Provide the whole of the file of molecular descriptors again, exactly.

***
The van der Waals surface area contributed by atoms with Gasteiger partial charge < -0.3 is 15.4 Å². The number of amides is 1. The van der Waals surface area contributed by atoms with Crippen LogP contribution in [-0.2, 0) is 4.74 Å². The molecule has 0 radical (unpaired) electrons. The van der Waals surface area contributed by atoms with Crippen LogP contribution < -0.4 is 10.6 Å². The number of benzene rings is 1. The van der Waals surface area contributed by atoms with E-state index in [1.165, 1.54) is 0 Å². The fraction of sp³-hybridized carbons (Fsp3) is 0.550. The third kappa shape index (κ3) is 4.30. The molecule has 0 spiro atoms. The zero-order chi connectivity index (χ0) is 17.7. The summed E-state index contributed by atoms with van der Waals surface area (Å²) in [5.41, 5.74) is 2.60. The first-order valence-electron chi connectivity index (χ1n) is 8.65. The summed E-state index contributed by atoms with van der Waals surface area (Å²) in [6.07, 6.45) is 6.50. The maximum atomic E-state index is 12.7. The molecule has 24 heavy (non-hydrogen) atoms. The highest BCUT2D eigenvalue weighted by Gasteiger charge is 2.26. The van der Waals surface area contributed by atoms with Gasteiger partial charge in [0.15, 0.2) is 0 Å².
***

The van der Waals surface area contributed by atoms with Gasteiger partial charge < -0.3 is 15.4 Å². The number of amides is 1. The van der Waals surface area contributed by atoms with Crippen LogP contribution in [-0.2, 0) is 4.74 Å². The molecule has 0 radical (unpaired) electrons. The van der Waals surface area contributed by atoms with Crippen LogP contribution < -0.4 is 10.6 Å². The number of benzene rings is 1. The van der Waals surface area contributed by atoms with E-state index in [1.165, 1.54) is 0 Å². The fraction of sp³-hybridized carbons (Fsp3) is 0.550. The third kappa shape index (κ3) is 4.30. The molecule has 0 spiro atoms. The zero-order chi connectivity index (χ0) is 17.7. The summed E-state index contributed by atoms with van der Waals surface area (Å²) in [5.41, 5.74) is 2.60. The first-order valence-electron chi connectivity index (χ1n) is 8.65. The summed E-state index contributed by atoms with van der Waals surface area (Å²) in [6.07, 6.45) is 6.50. The maximum atomic E-state index is 12.7. The molecule has 24 heavy (non-hydrogen) atoms. The highest BCUT2D eigenvalue weighted by Gasteiger charge is 2.26. The van der Waals surface area contributed by atoms with Gasteiger partial charge in [0.15, 0.2) is 0 Å².